Shanghai Ferry

The Shanghai Ferry (Chinese: 上海市轮渡, abbr. 市轮渡) is a system of ferry routes across the Huangpu River in Shanghai. The ferry service started on January 5, 1911 by the municipal authorities in Pudong.[1] Before the 1970s, the ferry service was the only way to cross the Huangpu River. In the 1980s, the Shanghai Ferry became one of the busiest ferry services in the world. In the 1990s, as bridges and tunnels across the Huangpu river were built, the ferry service saw a sharp drop in ridership. The Shanghai Ferry currently consists of 18 ferry lines and is operated by the state-owned Shanghai Ferry Company.

Logo of Shanghai Ferry at Fuxing Road Ferry Terminal


Before the creation of the ferry serviceEdit

The Tongren pier in the 1920s

Before the Shanghai ferry service was created, private sampan ferries were the main way to cross the Huangpu River. Most sampan ferries could only carry around 30-50 passengers and a one-way trip across the river would take around 30 minutes. As the city grew, the demand for cross-river traffic increased rapidly. In addition, increasing number of large vessels and the strong currents on the river posed extra dangers for traditional sampan ferries. Accidents involving sampan ferries were on the rise.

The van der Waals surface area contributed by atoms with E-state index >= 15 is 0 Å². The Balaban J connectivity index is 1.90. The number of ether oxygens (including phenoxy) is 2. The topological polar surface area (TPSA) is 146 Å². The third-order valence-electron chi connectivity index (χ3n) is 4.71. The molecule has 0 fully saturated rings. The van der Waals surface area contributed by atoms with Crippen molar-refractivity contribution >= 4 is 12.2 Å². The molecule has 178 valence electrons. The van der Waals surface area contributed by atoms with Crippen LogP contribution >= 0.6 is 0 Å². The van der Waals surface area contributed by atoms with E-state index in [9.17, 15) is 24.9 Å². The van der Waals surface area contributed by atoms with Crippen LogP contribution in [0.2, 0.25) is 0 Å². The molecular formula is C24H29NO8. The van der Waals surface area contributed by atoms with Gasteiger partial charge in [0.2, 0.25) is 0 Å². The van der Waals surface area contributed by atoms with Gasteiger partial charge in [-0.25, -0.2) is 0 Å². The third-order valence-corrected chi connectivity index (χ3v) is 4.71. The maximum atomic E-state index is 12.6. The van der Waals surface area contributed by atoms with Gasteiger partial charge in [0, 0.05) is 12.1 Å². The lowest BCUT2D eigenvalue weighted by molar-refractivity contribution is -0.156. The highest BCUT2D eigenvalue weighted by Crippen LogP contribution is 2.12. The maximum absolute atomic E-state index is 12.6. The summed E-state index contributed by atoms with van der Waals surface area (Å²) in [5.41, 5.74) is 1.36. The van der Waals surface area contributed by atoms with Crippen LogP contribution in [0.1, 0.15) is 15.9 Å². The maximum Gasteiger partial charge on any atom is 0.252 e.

In 1909, municipal authorities in Pudong dredged several tributaries of the Huangpu River. To help the workers commute across the river, the Pudong authorities rent a steamboat to ferry workers between the Tongren Pier (near the Bund at East Beijing Road) and Donggou in Pudong.[2] Since the number of workers taking the ferry was far below the ferry's capacity, the authorities would also admit other passengers along the way, charging a small fee to subsidise the operation costs. As the steamboat was much safer and faster than other means to cross the river such as sampan ferries, taking the steamboat became the preferred way for people to cross the river. Meanwhile, the authorities realised that the ferry revenues can cover the renting cost. The authorities therefore decided to make its steamboat ferry service permanent.

Development of the ferry serviceEdit